Altruism is most commonly thought of as a selfless act that benefits the recipient. However, the science behind good deeds suggests that altruism isn't entirely selfless. In fact, some research suggests that helpers may gain more from their altruistic acts than recipients.
Although there certainly can be downsides to being an active and passionate helper (i.e., increased stress, risk of burnout, frustration), there is a growing body of research that suggests that the upsides of altruism may outweigh the negatives (particularly if helpers go into it being mindful of the risks and taking steps to protect themselves from compassion fatigue).
Here are just a few of the ways that altruism can improve your attitude and make you healthier, happier, and less stressed:
However, there is a caveat to all of this. Not everyone benefits from altruism. For example, for those who are already feeling overwhelmed by having too many things on their plate, adding more—even if the intentions are positive—is not likely to end well. This is particularly true for those individuals who have problems with time management.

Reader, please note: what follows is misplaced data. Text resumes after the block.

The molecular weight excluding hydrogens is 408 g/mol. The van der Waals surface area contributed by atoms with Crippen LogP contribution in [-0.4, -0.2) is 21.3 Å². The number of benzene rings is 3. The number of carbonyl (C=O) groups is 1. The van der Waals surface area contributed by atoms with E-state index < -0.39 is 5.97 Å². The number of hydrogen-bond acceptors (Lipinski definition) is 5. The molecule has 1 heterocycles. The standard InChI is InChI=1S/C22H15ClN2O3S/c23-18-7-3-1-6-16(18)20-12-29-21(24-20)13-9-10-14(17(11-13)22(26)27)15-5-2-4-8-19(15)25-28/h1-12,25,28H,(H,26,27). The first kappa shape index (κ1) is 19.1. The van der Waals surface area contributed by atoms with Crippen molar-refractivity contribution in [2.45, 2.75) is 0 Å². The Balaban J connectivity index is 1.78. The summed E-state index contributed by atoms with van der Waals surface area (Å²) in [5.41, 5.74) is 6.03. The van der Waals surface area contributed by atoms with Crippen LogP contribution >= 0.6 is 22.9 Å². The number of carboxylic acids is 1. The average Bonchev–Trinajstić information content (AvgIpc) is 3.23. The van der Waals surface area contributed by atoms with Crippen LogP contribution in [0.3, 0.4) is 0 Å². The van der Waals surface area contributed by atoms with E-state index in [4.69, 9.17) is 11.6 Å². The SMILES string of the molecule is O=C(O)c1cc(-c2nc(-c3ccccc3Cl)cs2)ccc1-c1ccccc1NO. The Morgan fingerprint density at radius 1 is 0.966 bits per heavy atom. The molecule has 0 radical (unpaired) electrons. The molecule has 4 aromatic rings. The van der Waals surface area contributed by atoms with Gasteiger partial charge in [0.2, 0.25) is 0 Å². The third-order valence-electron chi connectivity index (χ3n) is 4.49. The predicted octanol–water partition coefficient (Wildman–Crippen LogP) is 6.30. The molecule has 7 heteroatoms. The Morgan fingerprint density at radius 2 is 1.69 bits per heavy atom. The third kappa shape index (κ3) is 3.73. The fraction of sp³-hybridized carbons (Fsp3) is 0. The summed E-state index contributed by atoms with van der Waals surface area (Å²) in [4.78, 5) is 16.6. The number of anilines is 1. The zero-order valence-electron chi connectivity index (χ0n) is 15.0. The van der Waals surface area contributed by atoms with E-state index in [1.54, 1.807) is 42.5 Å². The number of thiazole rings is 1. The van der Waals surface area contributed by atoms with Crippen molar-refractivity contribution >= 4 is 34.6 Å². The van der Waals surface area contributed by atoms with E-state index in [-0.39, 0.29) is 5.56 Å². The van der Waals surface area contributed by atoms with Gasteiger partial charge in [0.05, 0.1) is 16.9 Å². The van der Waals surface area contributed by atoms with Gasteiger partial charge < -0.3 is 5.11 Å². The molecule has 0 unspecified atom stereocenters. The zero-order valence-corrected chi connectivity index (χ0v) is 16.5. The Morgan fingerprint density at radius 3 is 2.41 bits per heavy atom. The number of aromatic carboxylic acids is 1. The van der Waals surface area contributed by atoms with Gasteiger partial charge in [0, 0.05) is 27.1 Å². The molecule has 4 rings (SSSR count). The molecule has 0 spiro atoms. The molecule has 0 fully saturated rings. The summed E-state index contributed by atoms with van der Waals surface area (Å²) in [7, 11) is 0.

Also, for those who tend to help the disadvantaged, it sometimes is that case that the sadness of the situations they get involved in has more of a negative than a positive impact on the helper. Some of this has to do with individual personalities, but a good rule of thumb for everyone is everything in moderation. Do what you can to help others, but be careful that you don't take on so much that it turns out that you become the one who needs help in the end.
Burnout among volunteers and those who work in helping professions is common. However, as mentioned at the beginning of this article, the risk can be lessened by being aware of the symptoms associated with burnout and compassion fatigue and by taking steps to take care of your own mental and physical health before trying to take care of others.
© 2014 Sherrie Bourg Carter, All Rights Reserved
Sherrie Bourg Carter is the author of High Octane Women: How Superachievers Can Avoid Burnout (Prometheus Books, 2011).